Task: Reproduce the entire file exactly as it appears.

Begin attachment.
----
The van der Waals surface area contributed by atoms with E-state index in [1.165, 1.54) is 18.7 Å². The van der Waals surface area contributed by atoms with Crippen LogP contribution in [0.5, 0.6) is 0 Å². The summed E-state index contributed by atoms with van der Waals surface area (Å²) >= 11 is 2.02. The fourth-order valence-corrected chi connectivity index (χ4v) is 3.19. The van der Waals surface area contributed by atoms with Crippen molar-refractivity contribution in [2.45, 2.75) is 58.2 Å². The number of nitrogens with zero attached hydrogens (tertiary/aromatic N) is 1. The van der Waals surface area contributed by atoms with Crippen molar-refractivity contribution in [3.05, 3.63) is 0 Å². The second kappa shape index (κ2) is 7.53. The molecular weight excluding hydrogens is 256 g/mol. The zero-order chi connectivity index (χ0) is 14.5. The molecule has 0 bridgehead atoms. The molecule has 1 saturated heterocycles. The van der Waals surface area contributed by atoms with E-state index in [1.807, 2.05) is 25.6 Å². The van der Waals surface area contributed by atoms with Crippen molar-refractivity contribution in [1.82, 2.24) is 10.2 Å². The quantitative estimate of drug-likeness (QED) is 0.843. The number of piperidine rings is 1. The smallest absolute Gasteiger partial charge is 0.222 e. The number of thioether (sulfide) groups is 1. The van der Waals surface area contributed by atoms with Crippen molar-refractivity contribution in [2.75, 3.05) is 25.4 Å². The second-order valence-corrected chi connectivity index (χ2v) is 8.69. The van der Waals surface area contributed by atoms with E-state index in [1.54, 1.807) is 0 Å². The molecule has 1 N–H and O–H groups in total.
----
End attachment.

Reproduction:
The van der Waals surface area contributed by atoms with E-state index in [1.165, 1.54) is 18.7 Å². The van der Waals surface area contributed by atoms with Crippen LogP contribution in [0.5, 0.6) is 0 Å². The summed E-state index contributed by atoms with van der Waals surface area (Å²) >= 11 is 2.02. The fourth-order valence-corrected chi connectivity index (χ4v) is 3.19. The van der Waals surface area contributed by atoms with Crippen molar-refractivity contribution in [2.45, 2.75) is 58.2 Å². The number of nitrogens with zero attached hydrogens (tertiary/aromatic N) is 1. The van der Waals surface area contributed by atoms with Crippen molar-refractivity contribution in [3.05, 3.63) is 0 Å². The second kappa shape index (κ2) is 7.53. The molecular weight excluding hydrogens is 256 g/mol. The zero-order chi connectivity index (χ0) is 14.5. The molecule has 0 bridgehead atoms. The molecule has 1 saturated heterocycles. The van der Waals surface area contributed by atoms with E-state index in [1.807, 2.05) is 25.6 Å². The van der Waals surface area contributed by atoms with Crippen molar-refractivity contribution in [1.82, 2.24) is 10.2 Å². The quantitative estimate of drug-likeness (QED) is 0.843. The number of piperidine rings is 1. The smallest absolute Gasteiger partial charge is 0.222 e. The number of thioether (sulfide) groups is 1. The van der Waals surface area contributed by atoms with Crippen molar-refractivity contribution in [2.75, 3.05) is 25.4 Å². The second-order valence-corrected chi connectivity index (χ2v) is 8.69. The van der Waals surface area contributed by atoms with E-state index in [1.54, 1.807) is 0 Å². The molecule has 1 N–H and O–H groups in total.